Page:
"Closely related, personal, private and cherished...belonging to, or characterizing one's deepest nature." That's the meaning of "intimate," according to Webster's Dictionary. I read those words and asked if they resonated with me while surveying the items in my top drawer, including my thongs, my panties in every color you can imagine, my handful of Nuudiis for my boobs, and two unused bras from 8 years ago. I came to a conclusion: Yes! But did I always feel that way? And do other women feel such a connection to how they adorn their bodies? Does my choice of undergarment affect my day and my mood, and are they a reflection of myself?
This vast Intimate Apparel industry was built on selling us products they think we “need,” but do they really play a functional role in our lives?
Dressing from the waist down has always been fun for me. In fact, my family owned a panty factory named after my sister and I, so I grew up in the industry. (My father was the only man I know who didn’t get in trouble for having a briefcase filled with them.) I had an array of cotton undies for my period days, seamless versions for my workouts and tight clothes, and thongs for when I wanted to feel free and, depending on the size, a bit naughty. I went through a phase of wearing boy shorts that looked like men’s Hanes underwear because at the time they were a radical diversion, and it expressed stirrings of the rebel in me. Then I have what I call my Power (or “get sh*t done”) Panties, usually laced in a strong orange or red color—I save those for the days I need to tap into my internal power. I can attest to the effects of the intentional choice of my first layer. It’s like a secret whisper that only I can hear. To me, it is not so surprising that Wonder Woman was costumed in her blue high-waisted bottoms (or panties) and red corset as she went out into the world in her full power to save lives and to stamp out evil.
But we can’t end this conversation without talking about bras. If you look at the shapes projected onto us by the industry, it seems anything but natural and far from comfortable. Bullet bras…really? Wonder Bras? Our boobs never had a chance to just be as this industry chipped away at our self-image. I’ve always wondered if we really need to have our boobs look twice as big and high enough to rest our chin on. Throughout the years, I searched endlessly for less restrictive bra products and often went braless. I wasn’t buying into the message that my boobs were wrong in their natural shape, and I didn’t want to dislike such an important luscious part of my body. My search for the perfect garment came up empty.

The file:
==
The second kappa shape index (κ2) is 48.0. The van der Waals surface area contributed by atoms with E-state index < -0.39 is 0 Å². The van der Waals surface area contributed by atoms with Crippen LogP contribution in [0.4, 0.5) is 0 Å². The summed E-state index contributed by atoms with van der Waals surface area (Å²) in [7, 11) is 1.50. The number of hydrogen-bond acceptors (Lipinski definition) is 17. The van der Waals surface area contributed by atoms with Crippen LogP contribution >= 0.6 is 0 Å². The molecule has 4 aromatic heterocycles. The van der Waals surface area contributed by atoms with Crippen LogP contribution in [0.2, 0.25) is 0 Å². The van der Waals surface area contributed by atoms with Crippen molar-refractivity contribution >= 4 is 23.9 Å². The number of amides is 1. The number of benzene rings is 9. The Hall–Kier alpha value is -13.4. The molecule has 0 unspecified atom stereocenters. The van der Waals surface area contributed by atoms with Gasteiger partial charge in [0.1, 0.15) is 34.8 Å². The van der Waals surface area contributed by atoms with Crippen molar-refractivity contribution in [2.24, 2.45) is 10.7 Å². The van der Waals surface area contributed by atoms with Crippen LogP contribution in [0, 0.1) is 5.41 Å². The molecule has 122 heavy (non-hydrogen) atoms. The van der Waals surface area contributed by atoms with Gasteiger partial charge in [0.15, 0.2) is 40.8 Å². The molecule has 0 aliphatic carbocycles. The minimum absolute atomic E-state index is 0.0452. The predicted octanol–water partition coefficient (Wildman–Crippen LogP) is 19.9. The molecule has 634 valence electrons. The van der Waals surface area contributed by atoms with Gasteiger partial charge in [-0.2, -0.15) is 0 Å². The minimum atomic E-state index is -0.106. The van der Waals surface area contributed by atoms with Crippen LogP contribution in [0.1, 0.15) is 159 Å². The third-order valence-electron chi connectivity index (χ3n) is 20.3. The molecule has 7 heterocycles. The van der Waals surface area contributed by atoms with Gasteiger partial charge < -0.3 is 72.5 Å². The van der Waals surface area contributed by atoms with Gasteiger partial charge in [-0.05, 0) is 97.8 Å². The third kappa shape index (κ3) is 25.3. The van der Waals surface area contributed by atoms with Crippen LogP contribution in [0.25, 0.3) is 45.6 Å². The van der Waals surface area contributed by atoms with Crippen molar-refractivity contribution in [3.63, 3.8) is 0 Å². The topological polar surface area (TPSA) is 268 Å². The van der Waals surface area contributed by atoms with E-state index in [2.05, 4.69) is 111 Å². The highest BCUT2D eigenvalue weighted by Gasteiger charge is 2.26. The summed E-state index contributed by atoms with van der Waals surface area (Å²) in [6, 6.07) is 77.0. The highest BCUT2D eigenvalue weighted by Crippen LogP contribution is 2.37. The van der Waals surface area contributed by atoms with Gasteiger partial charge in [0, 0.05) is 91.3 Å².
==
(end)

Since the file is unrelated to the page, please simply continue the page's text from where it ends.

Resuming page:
So ten years ago, I created what is now Nuudii System—the option between bra and braless—out of my desperate need for something to wear under my thin, skin-baring wedding dress. The whisper in my ear as I wore my Nuudii at my wedding was strong. I thought, “I feel free. I can move. I can breathe. I feel like myself, and it feels awesome.” I knew this feeling wasn’t something only I craved, but one that most women secretly desired. The thought of being natural and comfortable everywhere, and not just within the confines of our homes, thrilled me.
Because let’s face it, intimate apparel is powerful. So why has the industry always made products about them and not us? This industry, funded by women’s dollars, has continued to force women into shaping themselves with bras, girdles, and shapewear, much to our discomfort. The messaging behind this barrage of these products—that fluctuate as quickly as the ever-changing beauty standards—is always the same: You are not all right in your natural shape.
But finally, there’s been a shift! In 2017, Edited—a London-based retail technology company that tracks the clothing industry—noted that based on a sample of retailers in the US, UK, and Europe, “sales of push-up bras have fallen by 50% compared to a year ago, while sales of bralette, or triangle bras, have rocketed by 120%.”
This data also revealed that the sector’s traditionally most-stocked style, the padded bra, had fallen by over 20% in the same period. Edited announced: “Ladies and gentlemen, the status quo has left the building.” I believe Heather Gramston, buying manager at Selfridges Body Studio, the store’s lingerie department, put it best when she said, “The definition of sexy has evolved. It is now defined as how a woman feels when she is wearing something—as opposed to what she looks like in archetypal lingerie created with men in mind. Women are driving this.”
Intimate apparel should be designed for the women who wear it—and they are telling us clearly what they want. That’s why my company Nuudii System is more committed than ever to giving women, like me, the option we’ve always been looking for and couldn’t find.
At Nuudii, we believe that our boobs are boob-shaped, and we shouldn’t have to force our bodies into bras that reshape them. We believe in comfort over constraint and embracing your shape rather than constricting it. Nuudii System is a boob wear body essential, made with you—your shape and your lifestyle—in mind. I hope that when you put one on, you feel like your fabulous self—and a bit more ready to take on the world.